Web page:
The hard work starts now for Henderson

Posted by guest on February 2, 2013, 09:00:47 PM

There was a moment very early into Jordan Henderson's Liverpool career that would shape the subsequent 18 months of it. In fairness, Stoke is not the place most would choose to hang from the cliff-face.

With Liverpool 1-0 down but looking likely for an equaliser, Henderson broke through from midfield and, with ball at feet, approached Asmir Begovic. One shot, saved; a second shot, saved; a third shot, with unerring predictability, saved, this time by a Stoke defender. With each shot, a fresh limb seemed to sprout before him; with each block, more confirmation to those who originally baulked at the signing.

The young midfielder knew it. His mouth opened wide, trying to exhale the disappointment, his neck craned towards the sky, but the sky simply laughed back at him. An elongated blink, a rub of the eyes. This was no dream, but reality in all its deadening brutishness. It was at that moment he realised what an unforgiving, unrelenting gallery he played before. From Sunderland captain to overpriced Liverpool flop in a flash. There's no place like home, but this wasn't Kansas. It wasn't even Wearside.

Henderson had it difficult at Anfield from that moment. It was not necessarily the trident of misses that burst the bubble, but simply what would follow. An equaliser at a ground so notoriously difficult for Liverpool would have handed him two goals in his first four games, and at a time so vital too. Instead, Henderson would be characterised as the quintessence of cowardice, a midfielder brought in for big money who returned little in the things that truly matter. He would not score again until the final home game of the season.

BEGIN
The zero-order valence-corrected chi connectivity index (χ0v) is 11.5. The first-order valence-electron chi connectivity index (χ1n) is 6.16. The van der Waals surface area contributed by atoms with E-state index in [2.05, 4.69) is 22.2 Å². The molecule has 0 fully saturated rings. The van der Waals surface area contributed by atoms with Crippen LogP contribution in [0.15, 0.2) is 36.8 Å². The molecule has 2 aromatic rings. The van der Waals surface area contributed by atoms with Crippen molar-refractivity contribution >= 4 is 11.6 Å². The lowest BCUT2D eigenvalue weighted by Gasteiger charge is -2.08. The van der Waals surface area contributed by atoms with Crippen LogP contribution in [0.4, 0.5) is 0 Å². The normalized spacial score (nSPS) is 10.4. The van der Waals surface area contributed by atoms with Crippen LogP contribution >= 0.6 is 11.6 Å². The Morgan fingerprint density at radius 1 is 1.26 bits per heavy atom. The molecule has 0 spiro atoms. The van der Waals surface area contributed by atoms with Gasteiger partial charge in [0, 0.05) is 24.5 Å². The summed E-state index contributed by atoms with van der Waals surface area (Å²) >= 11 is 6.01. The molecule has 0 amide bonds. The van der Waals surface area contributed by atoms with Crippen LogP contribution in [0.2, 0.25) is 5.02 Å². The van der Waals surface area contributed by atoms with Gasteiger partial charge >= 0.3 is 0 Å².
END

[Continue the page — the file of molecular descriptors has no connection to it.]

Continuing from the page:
This was always going to be the issue. Now more than ever, in this generation of Internet highlight reels with backing tracks of trance music, people measure everything in goals, assists and pretty balls with spin, pizzazz and wallop. The distances run or number of interceptions matter little, for a million beads of sweat are worth one convoluted goal celebration. If people wanted to watch good movement set to strobe lighting and thumping music, they would visit the dance floor.

Do not let hindsight lead a merry dance, for there should be no suggestion Henderson was wrongfully denied the Ballon d'Or after his first season with Liverpool. He was anonymous for a number of games, struggling to make any sort of impact. He offered little defensively, nothing going forward and not much else in-between. He was a player bereft of the confidence or self-belief, though hardly surprising given the malice bandied about the stands.

But he did not spend the season as an abomination, either. Those who long for the past will only ever see things in black and white.

This was a quiet youngster not far removed from his teenage years who sometimes played as if there were 16 million millstones around his neck. He was not responsible for his gigantic fee, nor was he responsible for playing more than any other Liverpool player last season. The running man of the squad was simply run into the ground.